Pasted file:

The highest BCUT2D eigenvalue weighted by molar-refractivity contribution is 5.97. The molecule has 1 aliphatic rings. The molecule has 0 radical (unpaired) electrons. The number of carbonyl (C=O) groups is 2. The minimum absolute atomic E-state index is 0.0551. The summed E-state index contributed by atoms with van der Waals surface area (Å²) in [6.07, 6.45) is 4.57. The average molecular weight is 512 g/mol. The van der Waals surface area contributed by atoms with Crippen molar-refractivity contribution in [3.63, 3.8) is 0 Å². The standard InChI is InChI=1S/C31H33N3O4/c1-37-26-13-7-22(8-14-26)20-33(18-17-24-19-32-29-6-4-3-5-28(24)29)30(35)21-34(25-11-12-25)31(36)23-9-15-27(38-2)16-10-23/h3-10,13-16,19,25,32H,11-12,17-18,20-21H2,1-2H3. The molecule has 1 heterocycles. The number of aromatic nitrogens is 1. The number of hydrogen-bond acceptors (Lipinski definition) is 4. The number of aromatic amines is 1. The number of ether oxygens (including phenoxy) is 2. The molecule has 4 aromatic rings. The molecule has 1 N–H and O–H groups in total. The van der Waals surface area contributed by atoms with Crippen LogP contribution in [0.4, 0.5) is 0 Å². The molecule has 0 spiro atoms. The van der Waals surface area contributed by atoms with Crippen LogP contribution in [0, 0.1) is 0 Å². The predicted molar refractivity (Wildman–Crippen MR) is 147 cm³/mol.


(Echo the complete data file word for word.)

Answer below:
The highest BCUT2D eigenvalue weighted by molar-refractivity contribution is 5.97. The molecule has 1 aliphatic rings. The molecule has 0 radical (unpaired) electrons. The number of carbonyl (C=O) groups is 2. The minimum absolute atomic E-state index is 0.0551. The summed E-state index contributed by atoms with van der Waals surface area (Å²) in [6.07, 6.45) is 4.57. The average molecular weight is 512 g/mol. The van der Waals surface area contributed by atoms with Crippen molar-refractivity contribution in [3.63, 3.8) is 0 Å². The standard InChI is InChI=1S/C31H33N3O4/c1-37-26-13-7-22(8-14-26)20-33(18-17-24-19-32-29-6-4-3-5-28(24)29)30(35)21-34(25-11-12-25)31(36)23-9-15-27(38-2)16-10-23/h3-10,13-16,19,25,32H,11-12,17-18,20-21H2,1-2H3. The molecule has 1 heterocycles. The number of aromatic nitrogens is 1. The number of hydrogen-bond acceptors (Lipinski definition) is 4. The number of aromatic amines is 1. The number of ether oxygens (including phenoxy) is 2. The molecule has 4 aromatic rings. The molecule has 1 N–H and O–H groups in total. The van der Waals surface area contributed by atoms with Crippen LogP contribution in [0.4, 0.5) is 0 Å². The molecule has 0 spiro atoms. The van der Waals surface area contributed by atoms with Crippen LogP contribution in [0, 0.1) is 0 Å². The predicted molar refractivity (Wildman–Crippen MR) is 147 cm³/mol.